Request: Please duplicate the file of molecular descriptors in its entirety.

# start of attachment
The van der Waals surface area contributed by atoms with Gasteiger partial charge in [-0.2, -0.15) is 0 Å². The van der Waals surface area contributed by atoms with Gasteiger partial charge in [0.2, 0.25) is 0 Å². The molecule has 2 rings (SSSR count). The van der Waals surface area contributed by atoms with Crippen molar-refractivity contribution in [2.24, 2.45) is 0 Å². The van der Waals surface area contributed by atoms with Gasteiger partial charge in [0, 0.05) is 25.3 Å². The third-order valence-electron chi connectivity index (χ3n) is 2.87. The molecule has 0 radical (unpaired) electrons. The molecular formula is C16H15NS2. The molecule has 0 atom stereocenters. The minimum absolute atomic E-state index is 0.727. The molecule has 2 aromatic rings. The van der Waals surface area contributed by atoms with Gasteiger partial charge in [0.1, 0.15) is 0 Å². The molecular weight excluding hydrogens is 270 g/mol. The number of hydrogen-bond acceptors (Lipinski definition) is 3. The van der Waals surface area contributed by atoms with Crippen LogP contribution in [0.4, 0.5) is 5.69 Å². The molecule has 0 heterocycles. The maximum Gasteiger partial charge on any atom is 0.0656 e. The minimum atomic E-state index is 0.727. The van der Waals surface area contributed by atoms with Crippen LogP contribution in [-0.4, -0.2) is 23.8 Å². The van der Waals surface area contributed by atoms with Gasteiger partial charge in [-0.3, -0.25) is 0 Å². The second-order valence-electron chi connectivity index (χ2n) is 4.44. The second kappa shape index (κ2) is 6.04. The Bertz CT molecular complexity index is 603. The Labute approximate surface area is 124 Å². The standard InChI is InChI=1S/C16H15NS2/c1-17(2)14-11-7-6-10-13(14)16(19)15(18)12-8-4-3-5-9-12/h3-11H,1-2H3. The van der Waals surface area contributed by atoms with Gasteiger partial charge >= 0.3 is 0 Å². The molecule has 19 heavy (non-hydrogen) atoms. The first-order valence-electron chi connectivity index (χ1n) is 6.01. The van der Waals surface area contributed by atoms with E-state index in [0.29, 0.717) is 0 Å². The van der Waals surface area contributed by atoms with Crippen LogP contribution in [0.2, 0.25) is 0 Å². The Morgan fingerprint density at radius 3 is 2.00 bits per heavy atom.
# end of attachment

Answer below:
The van der Waals surface area contributed by atoms with Gasteiger partial charge in [-0.2, -0.15) is 0 Å². The van der Waals surface area contributed by atoms with Gasteiger partial charge in [0.2, 0.25) is 0 Å². The molecule has 2 rings (SSSR count). The van der Waals surface area contributed by atoms with Crippen molar-refractivity contribution in [2.24, 2.45) is 0 Å². The van der Waals surface area contributed by atoms with Gasteiger partial charge in [0, 0.05) is 25.3 Å². The third-order valence-electron chi connectivity index (χ3n) is 2.87. The molecule has 0 radical (unpaired) electrons. The molecular formula is C16H15NS2. The molecule has 0 atom stereocenters. The minimum absolute atomic E-state index is 0.727. The molecule has 2 aromatic rings. The van der Waals surface area contributed by atoms with Gasteiger partial charge in [0.1, 0.15) is 0 Å². The molecular weight excluding hydrogens is 270 g/mol. The number of hydrogen-bond acceptors (Lipinski definition) is 3. The van der Waals surface area contributed by atoms with Crippen LogP contribution in [0.4, 0.5) is 5.69 Å². The molecule has 0 heterocycles. The maximum Gasteiger partial charge on any atom is 0.0656 e. The minimum atomic E-state index is 0.727. The van der Waals surface area contributed by atoms with Crippen LogP contribution in [-0.4, -0.2) is 23.8 Å². The van der Waals surface area contributed by atoms with Gasteiger partial charge in [-0.3, -0.25) is 0 Å². The second-order valence-electron chi connectivity index (χ2n) is 4.44. The second kappa shape index (κ2) is 6.04. The Bertz CT molecular complexity index is 603. The Labute approximate surface area is 124 Å². The standard InChI is InChI=1S/C16H15NS2/c1-17(2)14-11-7-6-10-13(14)16(19)15(18)12-8-4-3-5-9-12/h3-11H,1-2H3. The van der Waals surface area contributed by atoms with Gasteiger partial charge >= 0.3 is 0 Å². The molecule has 19 heavy (non-hydrogen) atoms. The first-order valence-electron chi connectivity index (χ1n) is 6.01. The van der Waals surface area contributed by atoms with E-state index in [0.29, 0.717) is 0 Å². The van der Waals surface area contributed by atoms with Crippen LogP contribution in [0.2, 0.25) is 0 Å². The Morgan fingerprint density at radius 3 is 2.00 bits per heavy atom.